The island has hiking trails, but no cars, roads, houses or hotels. It also has rattlesnakes, rats, bees, poison ivy, cacti, armadillos, raccoons, turtles, tortoises, stingrays, mosquitoes and sand fleas.

The ranger station displays the skin of a giant rattler about 5 feet long and 4 inches wide.

Although remote, Caladesi does have a 110-boat marina. Visitors can rent kayaks to use on the island's interior mangrove waterways and rent beach chairs and umbrellas. Unlike Clearwater Beach 8 miles south, there are no volleyball nets, trampolines, bands or doughnuts.

"Most of our visitors go straight out the boardwalk to the beach right out front," Calhoun says. So if you walk a mile, you really can see the empty beach you came to see -- and have better shelling, too.

Since Caladesi got popular, changes have been occurring.

The only ferry service to the island always has been from Honeymoon Island. About 400-500 people a day go over on 60-passenger ferries that run every 30 minutes. This spring, an extra boat will reduce waiting time to 20 minutes, says Phil Henderson, owner of the Caladesi Island Connection ferry service for 22 years.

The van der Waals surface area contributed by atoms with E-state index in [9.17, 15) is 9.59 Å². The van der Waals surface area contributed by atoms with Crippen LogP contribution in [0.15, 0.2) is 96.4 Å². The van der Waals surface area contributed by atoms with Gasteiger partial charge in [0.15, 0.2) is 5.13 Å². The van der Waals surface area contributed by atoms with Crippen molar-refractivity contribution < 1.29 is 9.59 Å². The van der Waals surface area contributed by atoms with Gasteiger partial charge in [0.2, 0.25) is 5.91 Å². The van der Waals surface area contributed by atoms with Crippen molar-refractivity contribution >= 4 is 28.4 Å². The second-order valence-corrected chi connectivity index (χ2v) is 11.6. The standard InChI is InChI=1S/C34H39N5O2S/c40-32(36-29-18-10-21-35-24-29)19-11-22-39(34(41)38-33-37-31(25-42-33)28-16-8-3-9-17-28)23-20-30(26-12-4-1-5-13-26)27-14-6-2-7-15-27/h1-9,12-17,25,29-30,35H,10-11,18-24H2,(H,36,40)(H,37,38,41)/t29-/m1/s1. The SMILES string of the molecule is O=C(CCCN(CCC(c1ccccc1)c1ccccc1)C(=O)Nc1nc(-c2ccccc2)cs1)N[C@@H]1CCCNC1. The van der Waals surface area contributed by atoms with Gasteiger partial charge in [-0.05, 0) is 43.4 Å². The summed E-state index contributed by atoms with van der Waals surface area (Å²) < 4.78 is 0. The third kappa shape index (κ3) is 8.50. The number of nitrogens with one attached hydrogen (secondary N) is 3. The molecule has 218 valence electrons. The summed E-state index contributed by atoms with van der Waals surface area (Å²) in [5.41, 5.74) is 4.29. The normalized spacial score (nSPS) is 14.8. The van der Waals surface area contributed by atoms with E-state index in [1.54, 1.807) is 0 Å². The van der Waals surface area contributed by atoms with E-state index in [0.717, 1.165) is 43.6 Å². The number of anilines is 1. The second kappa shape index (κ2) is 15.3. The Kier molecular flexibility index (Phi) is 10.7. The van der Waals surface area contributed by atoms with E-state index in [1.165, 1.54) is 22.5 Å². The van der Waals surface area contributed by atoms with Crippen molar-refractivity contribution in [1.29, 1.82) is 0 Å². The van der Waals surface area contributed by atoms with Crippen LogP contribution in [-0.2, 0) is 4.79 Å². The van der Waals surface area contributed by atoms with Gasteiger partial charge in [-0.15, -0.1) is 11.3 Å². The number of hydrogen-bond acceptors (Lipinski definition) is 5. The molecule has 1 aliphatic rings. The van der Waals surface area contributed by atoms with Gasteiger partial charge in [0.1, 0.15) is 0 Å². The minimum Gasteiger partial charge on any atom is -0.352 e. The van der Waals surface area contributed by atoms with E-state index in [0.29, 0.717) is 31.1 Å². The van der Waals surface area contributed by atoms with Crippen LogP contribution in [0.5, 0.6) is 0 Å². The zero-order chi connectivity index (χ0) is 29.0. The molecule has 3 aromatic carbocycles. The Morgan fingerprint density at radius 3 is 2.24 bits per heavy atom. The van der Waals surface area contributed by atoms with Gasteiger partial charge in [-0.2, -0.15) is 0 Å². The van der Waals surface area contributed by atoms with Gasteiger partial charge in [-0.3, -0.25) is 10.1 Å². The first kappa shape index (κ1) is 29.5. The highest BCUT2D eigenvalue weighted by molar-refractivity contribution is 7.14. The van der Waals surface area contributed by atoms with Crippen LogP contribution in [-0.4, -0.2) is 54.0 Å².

In addition, the new ferry service from the busy Clearwater Beach marina to Caladesi Island starts in mid-February, he says. For $50 round trip, it will include a dolphin encounter and a stop at the island.

"The hotels have been clamoring for this," Henderson says.

Can Caladesi handle it? Yes, say Calhoun and Henderson. The beach, remember, is 3 miles long. A lot of people can fit onto that beach.

Plus, the uniqueness of Caladesi requires visitors to do some planning .

"People call and say, 'Where can I put my RV, my 50-footer?' and I say, 'Well, we're an island,"' Calhoun says. "There is no overnight camping. No tent camping. No RV camping. No overnighting, except if you are on a boat, and you have to stay on the boat."

The power of the No. 1 ranking has impressed not just tourists to Florida, but locals too, Henderson says.

"This past year, quite a few came to take the ferry over, walk to the beach, take a picture and then turn around and go back.

"They didn't want to stay. They just wanted to see the No. 1 beach."



Caladesi is not the only notable beach in the Tampa/St. Pete area. Also named No. 1 by many polls is Ft. DeSoto Park's North Beach and Clearwater Beach, known for its phenomenal sand quality and lively atmosphere.

In fact, a whole string of can't-go-wrong beaches starts at Honeymoon Island in Dunedin and runs south all the way to Naples.

Here's a short profile of three Tampa-area beaches:

-- Caladesi Island State Park Beach